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Phiro Pro Robot - a little box of fun.

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Phiro Pro is a recently released education robot kit from Robotix Learning Solutions. Designed to be flexible, you can add LEGO to it or work without it; sensors on the sides, front and bottom; built-in speaker and RGB controllable 'headlights'.



One of the other interesting features is the robot can be controlled in three general ways/modes:

Using buttons on the robot to enter a sequence of moves - a bit like a Bigtrak; Using swipe-cards (see the figures below)Programming using:Scratch - Mac or PCSnap4Phiro - Arduino programming PC/Mac/Linux basded.Pocketcode on smartphone.


The first two are fun and are also available on their lower-priced Phiro Unplugged version, but the real (for me any way) is programming it. So far I have only played with the Scratch instructions (see below) - getting it to move to key presses and to get the 'headlights' to cycle through a range of colours.




The software is free to download and there are numbers of lessons and activities on the site - t…

Pi-Tops, Bloxels, unplugged computing and Scouts

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Recently I supported an activity for a local Scout group's Beavers and Cubs, as help towards a badge. Four main activities were run.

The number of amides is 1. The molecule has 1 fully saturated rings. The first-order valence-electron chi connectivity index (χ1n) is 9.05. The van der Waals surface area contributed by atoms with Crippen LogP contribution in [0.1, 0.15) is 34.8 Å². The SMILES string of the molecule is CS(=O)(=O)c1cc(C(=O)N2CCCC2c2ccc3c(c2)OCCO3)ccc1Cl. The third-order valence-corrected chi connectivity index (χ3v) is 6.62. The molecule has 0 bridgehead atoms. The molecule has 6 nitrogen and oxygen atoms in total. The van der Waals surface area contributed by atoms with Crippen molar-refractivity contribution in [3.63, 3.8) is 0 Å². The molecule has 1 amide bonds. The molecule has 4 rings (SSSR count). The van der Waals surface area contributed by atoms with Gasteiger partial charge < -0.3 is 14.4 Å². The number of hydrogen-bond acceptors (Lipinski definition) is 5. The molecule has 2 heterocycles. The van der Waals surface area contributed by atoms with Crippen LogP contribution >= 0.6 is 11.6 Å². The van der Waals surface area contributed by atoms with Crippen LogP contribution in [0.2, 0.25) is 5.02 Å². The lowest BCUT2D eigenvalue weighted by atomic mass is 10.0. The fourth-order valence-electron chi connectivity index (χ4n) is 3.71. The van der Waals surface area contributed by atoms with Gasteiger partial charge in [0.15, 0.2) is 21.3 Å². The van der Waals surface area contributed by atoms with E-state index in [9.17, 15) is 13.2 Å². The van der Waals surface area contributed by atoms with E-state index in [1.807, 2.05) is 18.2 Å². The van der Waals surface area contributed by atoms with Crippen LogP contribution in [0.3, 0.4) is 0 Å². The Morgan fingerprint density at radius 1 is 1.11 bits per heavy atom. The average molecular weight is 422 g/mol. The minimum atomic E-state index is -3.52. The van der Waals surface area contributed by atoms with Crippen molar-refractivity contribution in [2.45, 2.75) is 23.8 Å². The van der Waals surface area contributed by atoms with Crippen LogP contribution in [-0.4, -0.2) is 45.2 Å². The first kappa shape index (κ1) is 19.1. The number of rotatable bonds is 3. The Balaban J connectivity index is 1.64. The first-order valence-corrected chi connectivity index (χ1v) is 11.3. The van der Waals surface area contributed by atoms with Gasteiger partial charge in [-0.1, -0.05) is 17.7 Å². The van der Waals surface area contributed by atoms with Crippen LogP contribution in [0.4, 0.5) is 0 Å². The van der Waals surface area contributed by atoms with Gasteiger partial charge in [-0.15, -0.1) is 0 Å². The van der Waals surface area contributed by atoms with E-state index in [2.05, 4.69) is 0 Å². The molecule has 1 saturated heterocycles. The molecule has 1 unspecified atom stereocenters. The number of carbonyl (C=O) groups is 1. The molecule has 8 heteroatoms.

Three Raspberry Pi based Pi-Top CEEDs (https://pi-top.com/product/ceed) were used to go through parts of a computer and to have a go at programming in Scratch.



Nice thing about the Pi-Top CEEDs are there are quick to set-up  and to store; and the parts are clear to see.

Another activity revolved around the use of Bloxels  (http://www.bloxelsbuilder.com/) to make games. This is a system that uses coloured blocks on a board to make levels and characters for , usually, a platform based game that is downloaded through an an App to a device. With the Bloxels they made a level in a game, by putting the appropriate blocks on the board and using an App to turn it into a playable level.



Two unplugged activities
- Making a list of instructions for open a drinks bottle and pouring out the contents. There are a few sneaky elements in this such as turn the top anti-cl…

Turning junk into 'robots' at Wicksteed Park

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I recently ran a talk and workshop on Junkbots at Wicksteed Park's Science Cafe as part of British Science Week. 






The slides below contain the talk.


Junkbots 2017 from Scott Turner

The Science Café was established at Wicksteed Park, as the Park's creator Charles Wicksteed was an inventor and a successful engineer, giving visitors the opportunity to engage in science activities over coffee and cake in an informal and fun environment.
News articles about this workshop:http://www.northantstelegraph.co.uk/news/learn-about-charles-wicksteed-s-legacy-during-british-science-week-events-at-kettering-park-1-7864098
http://www.connectfm.com/2017/03/10/87414/


Find out more at the British Science Week website